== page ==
By chance, I was first inspired to learn how to tap trees for maple syrup while barreling down the Interstate 49 on my way to Houston. It was March 2015, and as was usual on my drive home from weekend climbing trips, I tuned into my favourite Sirius satellite radio channel 169: CBC Radio. (I like to imagine the entire Canadian diaspora in America doing this on their drives home.) On this particular day, a replay of The Vinyl Cafe was on and the late Stuart McClean was telling a story of ‘ol Morley and the gang making maple syrup. "Unapologetically Canadian," I thought as I listened. And before long I was captivated. Stuart droned on in that voice of his like he’s been drinking maple syrup all life. Images of the spring thaw in maple forest, steaming maple sap in wooden sugar shack, the quiet wilderness landscapes of the North. I didn’t know it at that time but a powerful force was underway - the pull of home. I couldn't know it then, but that force would eventually bring me back to Canada, where almost exactly a year later I'd be driving down the TCH with a gallon of maple sap in the back seat on my way home to boil it down into my very first batch of maple syrup.
When to tap
The time to tap is during the first weeks of spring. There’s no hard-and-fast rule, but what you want to look for is daytime temperatures reaching above freezing and the nighttime temperatures dipping back below freezing. It’s this daily freeze-thaw that effectively pumps maple sap within the trees' trunks, since the flow of sap is driven by pressure changes associated with the freeze-thaw cycle. Here in Canada a good indicator of when it’s time to tap trees might be when you see those first people wearing shorts on a sunny 1 degree day. It's not only long frozen thoughts of summer time that are being thawed out - it's the sap in the maples, too. Time to tap them!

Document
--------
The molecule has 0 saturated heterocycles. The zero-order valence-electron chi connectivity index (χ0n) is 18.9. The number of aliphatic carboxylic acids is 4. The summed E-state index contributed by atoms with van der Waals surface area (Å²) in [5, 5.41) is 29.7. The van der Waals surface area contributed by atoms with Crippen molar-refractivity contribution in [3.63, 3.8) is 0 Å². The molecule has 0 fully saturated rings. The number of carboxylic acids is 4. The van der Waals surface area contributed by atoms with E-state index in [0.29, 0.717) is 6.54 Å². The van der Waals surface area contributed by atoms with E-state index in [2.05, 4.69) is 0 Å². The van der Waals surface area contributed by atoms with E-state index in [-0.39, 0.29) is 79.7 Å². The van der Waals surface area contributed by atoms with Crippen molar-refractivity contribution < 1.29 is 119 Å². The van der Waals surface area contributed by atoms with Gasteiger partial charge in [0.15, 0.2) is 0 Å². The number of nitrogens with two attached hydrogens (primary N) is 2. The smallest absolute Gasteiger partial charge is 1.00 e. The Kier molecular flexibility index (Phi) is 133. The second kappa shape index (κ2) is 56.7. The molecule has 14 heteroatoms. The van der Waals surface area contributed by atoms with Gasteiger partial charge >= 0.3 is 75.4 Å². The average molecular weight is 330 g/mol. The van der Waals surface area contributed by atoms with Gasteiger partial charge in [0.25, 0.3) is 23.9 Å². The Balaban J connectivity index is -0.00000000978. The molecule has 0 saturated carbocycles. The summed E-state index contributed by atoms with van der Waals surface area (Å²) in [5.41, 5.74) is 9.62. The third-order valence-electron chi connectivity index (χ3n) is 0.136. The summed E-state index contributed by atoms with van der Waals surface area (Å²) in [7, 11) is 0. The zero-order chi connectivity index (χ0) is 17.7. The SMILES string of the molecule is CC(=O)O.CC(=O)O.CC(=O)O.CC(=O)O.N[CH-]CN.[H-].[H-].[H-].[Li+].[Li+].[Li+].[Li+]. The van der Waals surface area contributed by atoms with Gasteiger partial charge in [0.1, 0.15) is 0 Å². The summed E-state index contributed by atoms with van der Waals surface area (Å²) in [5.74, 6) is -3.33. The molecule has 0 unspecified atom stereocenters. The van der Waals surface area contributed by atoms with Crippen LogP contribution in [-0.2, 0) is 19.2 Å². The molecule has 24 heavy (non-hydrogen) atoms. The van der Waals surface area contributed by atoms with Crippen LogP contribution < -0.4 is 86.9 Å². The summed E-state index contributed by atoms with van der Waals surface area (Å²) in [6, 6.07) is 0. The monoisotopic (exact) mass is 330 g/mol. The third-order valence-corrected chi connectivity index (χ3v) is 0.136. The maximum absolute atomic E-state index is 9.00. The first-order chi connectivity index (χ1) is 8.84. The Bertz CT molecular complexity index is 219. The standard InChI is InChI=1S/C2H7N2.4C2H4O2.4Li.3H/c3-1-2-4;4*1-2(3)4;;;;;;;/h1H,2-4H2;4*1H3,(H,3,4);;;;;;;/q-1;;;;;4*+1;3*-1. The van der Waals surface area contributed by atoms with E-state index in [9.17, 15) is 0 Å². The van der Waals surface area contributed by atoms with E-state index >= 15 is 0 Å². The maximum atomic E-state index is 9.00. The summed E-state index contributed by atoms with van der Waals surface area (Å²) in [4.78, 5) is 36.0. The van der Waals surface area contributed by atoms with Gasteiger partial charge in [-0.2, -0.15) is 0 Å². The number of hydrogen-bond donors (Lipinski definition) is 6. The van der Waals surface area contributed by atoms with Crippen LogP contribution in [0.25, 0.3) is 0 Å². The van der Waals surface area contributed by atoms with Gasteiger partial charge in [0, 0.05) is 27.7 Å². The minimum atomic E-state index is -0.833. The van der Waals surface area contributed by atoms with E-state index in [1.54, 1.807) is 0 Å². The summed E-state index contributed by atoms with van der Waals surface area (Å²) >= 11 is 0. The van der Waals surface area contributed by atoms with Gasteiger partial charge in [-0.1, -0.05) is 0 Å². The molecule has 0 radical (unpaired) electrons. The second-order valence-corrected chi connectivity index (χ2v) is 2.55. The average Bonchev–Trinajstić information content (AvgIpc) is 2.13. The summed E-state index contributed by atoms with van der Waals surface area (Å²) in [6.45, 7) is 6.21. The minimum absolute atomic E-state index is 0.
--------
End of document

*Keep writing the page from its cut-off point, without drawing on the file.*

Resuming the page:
Some things you'll need before tapping
Finally, check out what’s happening in the maple-tapping community by visiting your local farmer’s market during the spring or by checking out syrup-themed community events. If you’re in St. John’s like me, then you can’t miss the 3rd annual Pippy Park Maple Syrup Festival on April 2nd, which will have activities and demonstrations for the young and old, newbies and experts alike. If you’re going, I’ll see you there.
Written by Erik Veitch. Send me an email or comment below.
Edited by Michael Lee. Thanks, Mike!
I'm Erik, the Burnt Chef. I'm a Finnish-born Newfoundlander living in Norway. I have a passion for cooking and a deep fascination for the culinary history of the North. Simplicity guides my cooking. Time, place, and history guide my storytelling. This is my personal blog about food.